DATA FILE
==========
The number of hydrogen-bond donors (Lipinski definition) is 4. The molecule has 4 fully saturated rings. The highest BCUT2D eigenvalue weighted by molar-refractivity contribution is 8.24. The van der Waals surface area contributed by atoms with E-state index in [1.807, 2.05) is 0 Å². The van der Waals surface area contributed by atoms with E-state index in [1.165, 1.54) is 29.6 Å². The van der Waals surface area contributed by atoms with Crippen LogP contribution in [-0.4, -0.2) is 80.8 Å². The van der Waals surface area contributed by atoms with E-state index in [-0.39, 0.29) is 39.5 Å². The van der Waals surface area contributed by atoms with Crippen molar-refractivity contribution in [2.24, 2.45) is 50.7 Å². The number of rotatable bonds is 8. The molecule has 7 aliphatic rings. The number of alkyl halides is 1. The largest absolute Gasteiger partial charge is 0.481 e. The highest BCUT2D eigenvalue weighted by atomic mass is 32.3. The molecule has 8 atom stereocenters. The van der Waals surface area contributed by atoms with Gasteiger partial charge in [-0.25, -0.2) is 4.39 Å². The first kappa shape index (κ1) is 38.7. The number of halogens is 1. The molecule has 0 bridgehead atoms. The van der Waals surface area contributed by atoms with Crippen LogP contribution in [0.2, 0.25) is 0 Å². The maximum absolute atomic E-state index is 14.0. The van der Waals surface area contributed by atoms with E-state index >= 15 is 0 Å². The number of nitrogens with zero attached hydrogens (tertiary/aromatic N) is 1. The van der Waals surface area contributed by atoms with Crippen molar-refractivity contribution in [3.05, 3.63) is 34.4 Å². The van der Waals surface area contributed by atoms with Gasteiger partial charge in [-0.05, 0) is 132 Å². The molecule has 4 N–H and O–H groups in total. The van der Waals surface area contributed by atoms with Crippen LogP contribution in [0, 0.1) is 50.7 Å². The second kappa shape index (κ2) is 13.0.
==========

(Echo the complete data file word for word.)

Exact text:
The number of hydrogen-bond donors (Lipinski definition) is 4. The molecule has 4 fully saturated rings. The highest BCUT2D eigenvalue weighted by molar-refractivity contribution is 8.24. The van der Waals surface area contributed by atoms with E-state index in [1.807, 2.05) is 0 Å². The van der Waals surface area contributed by atoms with E-state index in [1.165, 1.54) is 29.6 Å². The van der Waals surface area contributed by atoms with Crippen LogP contribution in [-0.4, -0.2) is 80.8 Å². The van der Waals surface area contributed by atoms with E-state index in [-0.39, 0.29) is 39.5 Å². The van der Waals surface area contributed by atoms with Crippen molar-refractivity contribution in [2.24, 2.45) is 50.7 Å². The number of rotatable bonds is 8. The molecule has 7 aliphatic rings. The number of alkyl halides is 1. The largest absolute Gasteiger partial charge is 0.481 e. The highest BCUT2D eigenvalue weighted by atomic mass is 32.3. The molecule has 8 atom stereocenters. The van der Waals surface area contributed by atoms with Gasteiger partial charge in [-0.25, -0.2) is 4.39 Å². The first kappa shape index (κ1) is 38.7. The number of halogens is 1. The molecule has 0 bridgehead atoms. The van der Waals surface area contributed by atoms with Crippen LogP contribution in [0.2, 0.25) is 0 Å². The maximum absolute atomic E-state index is 14.0. The van der Waals surface area contributed by atoms with E-state index >= 15 is 0 Å². The number of nitrogens with zero attached hydrogens (tertiary/aromatic N) is 1. The van der Waals surface area contributed by atoms with Crippen molar-refractivity contribution in [3.05, 3.63) is 34.4 Å². The van der Waals surface area contributed by atoms with Gasteiger partial charge in [-0.05, 0) is 132 Å². The molecule has 4 N–H and O–H groups in total. The van der Waals surface area contributed by atoms with Crippen LogP contribution in [0, 0.1) is 50.7 Å². The second kappa shape index (κ2) is 13.0.